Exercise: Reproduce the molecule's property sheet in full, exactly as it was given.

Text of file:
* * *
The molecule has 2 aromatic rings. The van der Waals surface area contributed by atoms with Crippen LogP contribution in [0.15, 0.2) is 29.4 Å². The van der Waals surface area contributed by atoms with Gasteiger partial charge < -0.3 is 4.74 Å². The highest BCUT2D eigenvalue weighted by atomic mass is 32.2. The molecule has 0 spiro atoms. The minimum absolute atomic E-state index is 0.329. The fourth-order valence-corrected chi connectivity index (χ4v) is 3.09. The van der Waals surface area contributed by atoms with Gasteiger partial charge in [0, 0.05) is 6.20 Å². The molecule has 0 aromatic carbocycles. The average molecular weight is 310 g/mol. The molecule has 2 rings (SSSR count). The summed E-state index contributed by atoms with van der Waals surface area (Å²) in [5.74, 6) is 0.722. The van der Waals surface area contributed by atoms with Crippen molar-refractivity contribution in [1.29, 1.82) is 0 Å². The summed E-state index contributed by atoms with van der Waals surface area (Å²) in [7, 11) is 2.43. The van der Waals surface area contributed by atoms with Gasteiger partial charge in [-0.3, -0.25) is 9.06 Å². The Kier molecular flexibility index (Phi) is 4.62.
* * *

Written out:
The molecule has 2 aromatic rings. The van der Waals surface area contributed by atoms with Crippen LogP contribution in [0.15, 0.2) is 29.4 Å². The van der Waals surface area contributed by atoms with Gasteiger partial charge < -0.3 is 4.74 Å². The highest BCUT2D eigenvalue weighted by atomic mass is 32.2. The molecule has 0 spiro atoms. The minimum absolute atomic E-state index is 0.329. The fourth-order valence-corrected chi connectivity index (χ4v) is 3.09. The van der Waals surface area contributed by atoms with Gasteiger partial charge in [0, 0.05) is 6.20 Å². The molecule has 0 aromatic carbocycles. The average molecular weight is 310 g/mol. The molecule has 2 rings (SSSR count). The summed E-state index contributed by atoms with van der Waals surface area (Å²) in [5.74, 6) is 0.722. The van der Waals surface area contributed by atoms with Crippen molar-refractivity contribution in [1.29, 1.82) is 0 Å². The summed E-state index contributed by atoms with van der Waals surface area (Å²) in [7, 11) is 2.43. The van der Waals surface area contributed by atoms with Gasteiger partial charge in [-0.3, -0.25) is 9.06 Å². The Kier molecular flexibility index (Phi) is 4.62.